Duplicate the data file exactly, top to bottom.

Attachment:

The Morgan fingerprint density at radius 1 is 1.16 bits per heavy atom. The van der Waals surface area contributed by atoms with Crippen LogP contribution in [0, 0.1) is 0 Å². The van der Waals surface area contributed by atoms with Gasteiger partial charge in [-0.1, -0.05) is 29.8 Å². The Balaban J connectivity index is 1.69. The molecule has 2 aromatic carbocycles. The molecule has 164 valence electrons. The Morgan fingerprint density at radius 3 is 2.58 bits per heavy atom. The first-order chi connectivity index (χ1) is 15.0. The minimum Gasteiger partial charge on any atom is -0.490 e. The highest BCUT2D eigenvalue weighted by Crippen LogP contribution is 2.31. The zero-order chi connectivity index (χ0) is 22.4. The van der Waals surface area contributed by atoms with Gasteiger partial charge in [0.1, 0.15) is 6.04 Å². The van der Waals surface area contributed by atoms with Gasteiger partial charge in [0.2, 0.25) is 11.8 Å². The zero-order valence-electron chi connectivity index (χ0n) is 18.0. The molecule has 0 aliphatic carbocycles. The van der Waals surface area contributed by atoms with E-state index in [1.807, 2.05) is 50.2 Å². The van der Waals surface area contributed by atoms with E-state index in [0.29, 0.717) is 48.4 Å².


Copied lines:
The Morgan fingerprint density at radius 1 is 1.16 bits per heavy atom. The van der Waals surface area contributed by atoms with Crippen LogP contribution in [0, 0.1) is 0 Å². The van der Waals surface area contributed by atoms with Gasteiger partial charge in [-0.1, -0.05) is 29.8 Å². The Balaban J connectivity index is 1.69. The molecule has 2 aromatic carbocycles. The molecule has 164 valence electrons. The Morgan fingerprint density at radius 3 is 2.58 bits per heavy atom. The first-order chi connectivity index (χ1) is 15.0. The minimum Gasteiger partial charge on any atom is -0.490 e. The highest BCUT2D eigenvalue weighted by Crippen LogP contribution is 2.31. The zero-order chi connectivity index (χ0) is 22.4. The van der Waals surface area contributed by atoms with Gasteiger partial charge in [0.1, 0.15) is 6.04 Å². The van der Waals surface area contributed by atoms with Gasteiger partial charge in [0.2, 0.25) is 11.8 Å². The zero-order valence-electron chi connectivity index (χ0n) is 18.0. The molecule has 0 aliphatic carbocycles. The van der Waals surface area contributed by atoms with E-state index in [1.807, 2.05) is 50.2 Å². The van der Waals surface area contributed by atoms with E-state index in [0.29, 0.717) is 48.4 Å².